On the second point, the views of the people behind W3Fools look a lot like sour grapes. It really annoys the authors of this site that W3Schools is so prominent in search results. In a section titled The Road Ahead, W3Fools recommends two tricks that will filter W3Schools out of your search results. This begins to look less like healthy criticism than common censorship.
Their criticisms may be entirely correct, but how is anyone to check errors that are not explicitly quoted?
It’s worth noting that, since this controversy erupted, W3Schools has apparently responded positively to some of the criticisms levelled against the site and now has a link at the bottom of every page inviting corrections. Whether valid corrections are acted on immediately, or at all, I cannot say.
After the W3Fools site appeared, it spawned articles by other people who wanted to stomp their feet to the tunes played on the “W3Schools sucks” bandwagon. There’s Why I’m Killing W3Schools (and you can too); from the same author comes Some Details of the Plan to Kill W3Schools. Or you could try Killing W3Schools on Accidents Happen. There’s even a Why I’m Planning to Kill W3Schools Google group. Another piece is Don’t Be Fooled by W3Schools, while you can read a more conciliatory article in W3Schools: the Ugly, the Bad, and the Good.
Some of these articles are tempered by admissions that, yes, the author has actually used W3Schools and others might be able to learn something there too. Nevertheless, criticisms ranged from the clearly fatuous (W3Schools uses reflective shadows on its logos) to the irrelevant (W3Schools is constructed with outdated code).
All the critics seemed to be mystified by W3Schools’ continued reign at the top of search results since much of the site looks as if it was just unearthed from a 1999 time capsule. But if you look at the site, it will lead you to one of those “Well, duh” moments: W3Schools is popular because it’s completely free (unless you want one of their certificates), and the site is surprisingly comprehensive. It wouldn’t be my first choice, for reasons I’ll outline in the comparative article I intended to write in the first place, but its popularity is based on the fact that it offers so much for so little. Well, duh.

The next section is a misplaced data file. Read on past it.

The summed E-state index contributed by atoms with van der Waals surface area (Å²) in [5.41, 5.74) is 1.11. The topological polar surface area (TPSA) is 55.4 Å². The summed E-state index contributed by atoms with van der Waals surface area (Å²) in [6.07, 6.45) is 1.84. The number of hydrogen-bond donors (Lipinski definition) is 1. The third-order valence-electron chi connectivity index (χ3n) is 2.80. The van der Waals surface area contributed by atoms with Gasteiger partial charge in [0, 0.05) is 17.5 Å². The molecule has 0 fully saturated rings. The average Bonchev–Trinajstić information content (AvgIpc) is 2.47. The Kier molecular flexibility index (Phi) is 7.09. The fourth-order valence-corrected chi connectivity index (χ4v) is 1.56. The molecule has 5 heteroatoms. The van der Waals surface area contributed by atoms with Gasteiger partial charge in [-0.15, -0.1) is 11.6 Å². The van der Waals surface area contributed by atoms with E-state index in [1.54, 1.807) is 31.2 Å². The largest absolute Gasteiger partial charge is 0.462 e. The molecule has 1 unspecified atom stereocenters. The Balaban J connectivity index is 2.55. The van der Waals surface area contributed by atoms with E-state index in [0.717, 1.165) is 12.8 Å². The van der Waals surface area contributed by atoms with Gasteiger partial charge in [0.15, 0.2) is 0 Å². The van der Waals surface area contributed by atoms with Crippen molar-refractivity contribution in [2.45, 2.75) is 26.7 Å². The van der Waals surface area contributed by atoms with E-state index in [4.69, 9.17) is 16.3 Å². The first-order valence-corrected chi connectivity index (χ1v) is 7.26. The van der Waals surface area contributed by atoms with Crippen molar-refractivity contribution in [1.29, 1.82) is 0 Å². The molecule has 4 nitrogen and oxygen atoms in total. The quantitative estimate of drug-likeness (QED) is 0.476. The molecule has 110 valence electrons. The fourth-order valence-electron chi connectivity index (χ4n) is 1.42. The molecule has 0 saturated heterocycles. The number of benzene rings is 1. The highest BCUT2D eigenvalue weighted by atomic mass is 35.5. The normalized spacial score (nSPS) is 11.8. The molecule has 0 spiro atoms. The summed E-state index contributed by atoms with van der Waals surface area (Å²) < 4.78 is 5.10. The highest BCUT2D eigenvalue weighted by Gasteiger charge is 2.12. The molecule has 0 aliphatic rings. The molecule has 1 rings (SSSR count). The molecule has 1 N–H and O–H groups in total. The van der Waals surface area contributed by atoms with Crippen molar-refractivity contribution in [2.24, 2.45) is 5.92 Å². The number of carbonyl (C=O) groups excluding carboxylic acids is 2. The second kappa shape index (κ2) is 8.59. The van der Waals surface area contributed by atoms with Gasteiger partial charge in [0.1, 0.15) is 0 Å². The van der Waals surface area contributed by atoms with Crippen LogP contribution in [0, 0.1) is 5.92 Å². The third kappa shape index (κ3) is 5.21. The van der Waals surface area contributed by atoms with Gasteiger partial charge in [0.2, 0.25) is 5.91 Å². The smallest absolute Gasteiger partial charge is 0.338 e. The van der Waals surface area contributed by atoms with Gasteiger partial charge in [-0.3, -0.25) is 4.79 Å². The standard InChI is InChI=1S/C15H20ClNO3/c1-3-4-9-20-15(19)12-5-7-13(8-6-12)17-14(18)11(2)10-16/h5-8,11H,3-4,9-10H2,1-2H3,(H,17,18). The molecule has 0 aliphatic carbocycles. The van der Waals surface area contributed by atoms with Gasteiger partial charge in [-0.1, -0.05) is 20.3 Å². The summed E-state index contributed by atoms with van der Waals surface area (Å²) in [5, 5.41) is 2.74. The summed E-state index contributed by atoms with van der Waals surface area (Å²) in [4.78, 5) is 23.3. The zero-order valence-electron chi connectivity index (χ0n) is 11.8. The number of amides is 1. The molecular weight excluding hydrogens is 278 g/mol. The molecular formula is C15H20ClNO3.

The fact that W3Schools looks clunky may offend hipsters, but it won’t stop the many people of limited means who just want to learn a bit of HTML, CSS or the many other coding languages offered by W3Schools.
Look briefly at the alternatives to W3Schools offered by the critics. If the site offers tutorials (Code School, Tuts +, PeepCode), it wants your money. If it offers free information, it’s mostly long-winded documentation that allows no practice or onsite student interaction (Sitepoint, Opera Web Standards Curriculum, Web Platform.org [which is unfinished] and MDN — Mozilla Developers Network). These all appear to be great references, but they’re not hands-on tutorials for beginners. (A few of the low- or no-cost alternatives, such as LearnStreet or Code.org, don’t seem to offer HTML or CSS, which are my primary interests at the moment, so they don’t feature here.)
Lots of experts also solemnly recommend that you should read through all the documentation on the W3C site if you really want to understand HTML and CSS. But let’s be honest, the W3C documentation was not written for casual learners or beginners. Its language is densely technical, almost impenetrable, unless you already know HTML and CSS.
So if you’re planning to use W3Schools, or are already using it, you should certainly take notice of the warnings about it. But you should also ask for some specific evidence, especially since some of the people complaining about W3Schools admit they used the site to get started themselves. If the W3Schools site is deficient, it requires better constructed criticism.